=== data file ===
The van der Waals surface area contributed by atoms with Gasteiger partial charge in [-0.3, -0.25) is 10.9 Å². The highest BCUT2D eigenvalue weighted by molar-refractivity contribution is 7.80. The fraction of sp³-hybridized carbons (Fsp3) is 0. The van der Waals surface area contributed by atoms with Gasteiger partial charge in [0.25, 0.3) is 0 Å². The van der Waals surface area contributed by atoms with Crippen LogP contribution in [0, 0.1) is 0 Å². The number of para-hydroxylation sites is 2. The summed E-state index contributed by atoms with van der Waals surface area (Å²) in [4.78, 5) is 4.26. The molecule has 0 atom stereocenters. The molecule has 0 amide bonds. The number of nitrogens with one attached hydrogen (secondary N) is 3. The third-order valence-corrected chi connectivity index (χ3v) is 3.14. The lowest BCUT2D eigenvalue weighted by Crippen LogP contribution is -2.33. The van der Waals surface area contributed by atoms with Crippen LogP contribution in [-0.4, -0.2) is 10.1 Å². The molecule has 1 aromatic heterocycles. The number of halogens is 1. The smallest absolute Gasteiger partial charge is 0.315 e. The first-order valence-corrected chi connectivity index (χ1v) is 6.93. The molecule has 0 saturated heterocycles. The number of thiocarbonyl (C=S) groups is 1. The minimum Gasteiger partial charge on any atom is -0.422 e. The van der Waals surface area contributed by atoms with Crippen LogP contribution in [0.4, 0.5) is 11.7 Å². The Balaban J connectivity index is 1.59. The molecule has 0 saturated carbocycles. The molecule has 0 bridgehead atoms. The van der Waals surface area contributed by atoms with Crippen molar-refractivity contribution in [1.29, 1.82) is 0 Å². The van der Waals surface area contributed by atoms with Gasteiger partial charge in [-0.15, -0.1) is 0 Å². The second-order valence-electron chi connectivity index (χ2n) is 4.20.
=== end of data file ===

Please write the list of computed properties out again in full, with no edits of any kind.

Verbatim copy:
The van der Waals surface area contributed by atoms with Gasteiger partial charge in [-0.3, -0.25) is 10.9 Å². The highest BCUT2D eigenvalue weighted by molar-refractivity contribution is 7.80. The fraction of sp³-hybridized carbons (Fsp3) is 0. The van der Waals surface area contributed by atoms with Gasteiger partial charge in [0.25, 0.3) is 0 Å². The van der Waals surface area contributed by atoms with Crippen LogP contribution in [0, 0.1) is 0 Å². The number of para-hydroxylation sites is 2. The summed E-state index contributed by atoms with van der Waals surface area (Å²) in [4.78, 5) is 4.26. The molecule has 0 atom stereocenters. The molecule has 0 amide bonds. The number of nitrogens with one attached hydrogen (secondary N) is 3. The third-order valence-corrected chi connectivity index (χ3v) is 3.14. The lowest BCUT2D eigenvalue weighted by Crippen LogP contribution is -2.33. The van der Waals surface area contributed by atoms with Crippen LogP contribution in [-0.4, -0.2) is 10.1 Å². The molecule has 1 aromatic heterocycles. The number of halogens is 1. The smallest absolute Gasteiger partial charge is 0.315 e. The first-order valence-corrected chi connectivity index (χ1v) is 6.93. The molecule has 0 saturated heterocycles. The number of thiocarbonyl (C=S) groups is 1. The minimum Gasteiger partial charge on any atom is -0.422 e. The van der Waals surface area contributed by atoms with Crippen LogP contribution in [0.4, 0.5) is 11.7 Å². The Balaban J connectivity index is 1.59. The molecule has 0 saturated carbocycles. The molecule has 0 bridgehead atoms. The van der Waals surface area contributed by atoms with Crippen molar-refractivity contribution in [1.29, 1.82) is 0 Å². The van der Waals surface area contributed by atoms with Gasteiger partial charge in [-0.15, -0.1) is 0 Å². The second-order valence-electron chi connectivity index (χ2n) is 4.20.